Legislation significantly restricting the circumstances under which Maryland’s youngest students can be suspended or expelled from school is headed to Gov. Larry Hogan’s desk after receiving final approval Saturday in the House of Delegates.

The Senate already had approved an identical version of the bill. Both chambers passed the legislation by veto-proof margins despite sharp opposition from some Republican lawmakers.

Del. Brooke Lierman, a Baltimore Democrat and the bill’s sponsor in the House, said she was “really proud” of the legislature for passing the bill.

The legislation allows the suspension or expulsion of students in pre-K through second grade under only the most narrow circumstances. When permitted, suspensions may only last five days. Schools will be required to provide individualized interventions for students with behavioral issues.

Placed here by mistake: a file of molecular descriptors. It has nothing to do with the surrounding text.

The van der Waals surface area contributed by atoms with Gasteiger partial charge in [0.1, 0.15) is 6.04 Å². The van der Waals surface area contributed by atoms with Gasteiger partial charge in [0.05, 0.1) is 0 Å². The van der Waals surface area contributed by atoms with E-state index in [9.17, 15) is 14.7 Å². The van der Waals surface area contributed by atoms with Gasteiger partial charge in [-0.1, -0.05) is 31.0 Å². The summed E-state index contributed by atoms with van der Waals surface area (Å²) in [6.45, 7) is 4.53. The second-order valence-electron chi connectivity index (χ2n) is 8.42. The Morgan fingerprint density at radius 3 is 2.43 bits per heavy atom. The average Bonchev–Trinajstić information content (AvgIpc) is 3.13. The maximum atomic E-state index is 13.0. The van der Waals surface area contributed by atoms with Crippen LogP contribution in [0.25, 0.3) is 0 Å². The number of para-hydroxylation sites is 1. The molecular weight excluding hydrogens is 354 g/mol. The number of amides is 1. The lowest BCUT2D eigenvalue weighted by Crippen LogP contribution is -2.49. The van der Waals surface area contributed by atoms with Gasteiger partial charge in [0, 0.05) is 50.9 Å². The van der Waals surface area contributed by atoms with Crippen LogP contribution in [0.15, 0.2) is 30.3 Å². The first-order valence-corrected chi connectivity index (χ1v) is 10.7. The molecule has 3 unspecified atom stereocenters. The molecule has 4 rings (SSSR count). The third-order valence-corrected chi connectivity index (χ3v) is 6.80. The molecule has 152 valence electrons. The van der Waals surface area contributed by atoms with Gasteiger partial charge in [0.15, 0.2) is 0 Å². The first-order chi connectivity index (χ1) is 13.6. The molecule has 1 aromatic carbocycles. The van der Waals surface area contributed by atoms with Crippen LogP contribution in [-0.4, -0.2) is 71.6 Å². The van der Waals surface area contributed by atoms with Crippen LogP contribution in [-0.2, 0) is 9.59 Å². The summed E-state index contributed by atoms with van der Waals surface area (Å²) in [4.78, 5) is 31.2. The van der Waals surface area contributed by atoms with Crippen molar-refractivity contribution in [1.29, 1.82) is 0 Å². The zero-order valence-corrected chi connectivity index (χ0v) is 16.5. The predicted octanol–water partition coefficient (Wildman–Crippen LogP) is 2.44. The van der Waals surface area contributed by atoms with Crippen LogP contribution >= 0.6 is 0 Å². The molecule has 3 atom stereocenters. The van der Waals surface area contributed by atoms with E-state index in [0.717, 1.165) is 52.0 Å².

Lierman said state statistics showed children of color and those with disabilities were more likely to be suspended, and studies show kids who have been suspended at an early age do worse in school later in life.

“The child just isn’t able to understand what the suspension and expulsion means, and instead takes away a negative attitude about school,” Lierman said.

Under the new legislation, teachers and others will have “the tools they need to help children work through any behavioral issues they may have,” Lierman said.

Read more >>> Baltimore Sun

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Maryland ethics legislation moves to Gov. Larry Hogan’s desk.

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Gov. Larry Hogan, center, smiles after signing a bill earlier this year with Senate President Thomas V. Mike Miller (D-Calvert), left, and House Speaker Michael E. Busch (D-Anne Arundel), right. (Brian Witte/AP)